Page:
Reports from Working Group Discussions

Four CBI participants sit around a table

CBI participants represented a wide range of stakeholder groups, including postsecondary faculty and staff, employees of veterans-serving organizations, and veterans. They came together to brainstorm ideas for serving veterans in postsecondary education in general, and, specifically, to encourage veterans with disabilities to pursue computing and IT careers. Their discussions are summarized below.

Question 1: What are the anticipated effects of the new G.I. Bill on our campuses? What are the characteristics of veterans returning to school?

It is anticipated that there will be increasing numbers of veterans with disabilities on our campuses. Common disabilities include TBI and PTSD, amputations, and sensory impairments. Greater numbers of student veterans are attending two-year rather than four-year schools.

Veterans returning to school, especially those with disabilities, often

  • are facing challenges in adjusting to civilian life;
  • deny or minimize the impact that their disability has on their learning;
  • want to fit in and be "normal";
  • are unsure of what academic field will be a good fit with their skills, interests, training, and talents;
  • fear failure; and
  • are frustrated with trying to navigate the college system and are impatient with bureaucracy.

Question 2: How can disability support services and computing faculty work together to effectively support veterans with disabilities?

Both groups are key to creating successful experiences for veterans with disabilities. Disability support services can

  • identify common barriers for veterans with disabilities in computing fields and work collaboratively to create solutions.
  • create and distribute brochures similar to DO-IT's Working Together: Faculty and Students with Disabilities that are tailored specifically to issues for veterans in postsecondary education and computing fields.
  • encourage computing faculty to be inclusive of diverse populations, including veterans, when creating assessments and examples.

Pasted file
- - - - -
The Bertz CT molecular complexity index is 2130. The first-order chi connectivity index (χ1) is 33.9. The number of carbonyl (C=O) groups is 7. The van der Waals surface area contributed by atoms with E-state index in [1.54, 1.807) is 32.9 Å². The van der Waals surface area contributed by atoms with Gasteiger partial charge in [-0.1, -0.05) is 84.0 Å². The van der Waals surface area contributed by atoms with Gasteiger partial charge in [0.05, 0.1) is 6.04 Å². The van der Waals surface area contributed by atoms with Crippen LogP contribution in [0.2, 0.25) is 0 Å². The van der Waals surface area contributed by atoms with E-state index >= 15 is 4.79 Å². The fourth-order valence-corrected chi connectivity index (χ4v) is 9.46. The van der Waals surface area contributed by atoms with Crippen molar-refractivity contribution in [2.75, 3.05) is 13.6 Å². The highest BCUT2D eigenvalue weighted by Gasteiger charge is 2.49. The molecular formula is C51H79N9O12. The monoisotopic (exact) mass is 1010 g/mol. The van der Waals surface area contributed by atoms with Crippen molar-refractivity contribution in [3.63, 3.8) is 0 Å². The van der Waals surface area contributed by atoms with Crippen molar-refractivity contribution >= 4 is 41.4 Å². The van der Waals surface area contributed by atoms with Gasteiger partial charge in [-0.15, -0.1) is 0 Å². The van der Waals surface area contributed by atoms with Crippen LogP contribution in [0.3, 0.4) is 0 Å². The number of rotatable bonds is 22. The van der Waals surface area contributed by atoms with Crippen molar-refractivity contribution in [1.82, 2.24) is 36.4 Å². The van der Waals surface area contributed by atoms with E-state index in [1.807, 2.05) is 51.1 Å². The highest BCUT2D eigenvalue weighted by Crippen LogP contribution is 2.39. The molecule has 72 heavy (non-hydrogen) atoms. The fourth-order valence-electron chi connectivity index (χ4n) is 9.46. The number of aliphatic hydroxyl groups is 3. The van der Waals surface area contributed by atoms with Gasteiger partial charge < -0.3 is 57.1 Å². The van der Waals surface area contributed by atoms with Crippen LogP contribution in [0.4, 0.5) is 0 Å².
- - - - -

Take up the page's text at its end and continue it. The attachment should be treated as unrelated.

• provide personalized outreach to share information with computing faculty about student veteran needs and class-specific accommodations.
  • provide training for teaching assistants on teaching and working with veterans with disabilities in computing classes and labs.
  • offer brown bag lunch programs for computing faculty on working with veterans with disabilities.
  • involve faculty in developing solutions to meet specific student needs.
  • look for commonalities and shared purpose with the computing department (e.g., assistive and accessible technologies).
  • partner with faculty on research projects funded by outside sources that relate to the computing needs of veterans with disabilities.
  • provide avenues to discuss how veterans can self-advocate and share their needs and concerns with faculty and staff.
  • create a feedback loop with the student, the faculty member, and the disability services staff to make adjustments to accommodations and settings as needed.
  • recognize faculty who are effectively serving veterans with disabilities and promote best practices.
  • create a support team that promotes an ongoing collaboration between disability services, student veterans, computing faculty, and outside support services.
  • seek out opportunities to collaborate and capitalize on existing relationships.

Computing and IT faculty and their departments can

  • look for commonalities and shared purpose with disability services (e.g., assistive and accessible technologies).
  • identify common barriers for veterans with disabilities in computing fields and work collaboratively with disability support services to create solutions.
  • arrange visits for disability services staff to computing classrooms to see accommodations in action and provide a first-hand look at what accommodations may need to be made in a computer lab or class.
  • educate disability and student services staff on the computing fields available so that they can appropriately advise and refer students.
  • find a faculty member, preferably a veteran, who can train, mentor, and share information and resources with other faculty.
  • broaden the definition of computing to recognize the breadth of information technology fields.
  • offer computer literacy courses aimed at providing foundational computing skills for student veterans.
  • create a welcoming environment for veterans with disabilities in the classroom and the IT department.
  • create opportunities for new student veterans to connect with past student veterans who have been successful in computing programs.
  • create a feedback loop with the student, the faculty member, and the disability services staff to make adjustments to accommodations and settings as needed.
  • recognize faculty who are effectively serving veterans with disabilities and promoting best practices.
  • provide continuing education and professional development credit for faculty who take courses or receive training in accessible technologies.
  • seek out opportunities to collaborate and capitalize on existing relationships.

Question 3: What types of services and supports can postsecondary institutions enhance or develop in anticipation of the needs of veterans with disabilities?

Key stakeholders can offer separate supports or work together to serve veterans with disabilities. Suggested partnerships between postsecondary institutions and local veterans organizations that may address the needs of veterans include the following: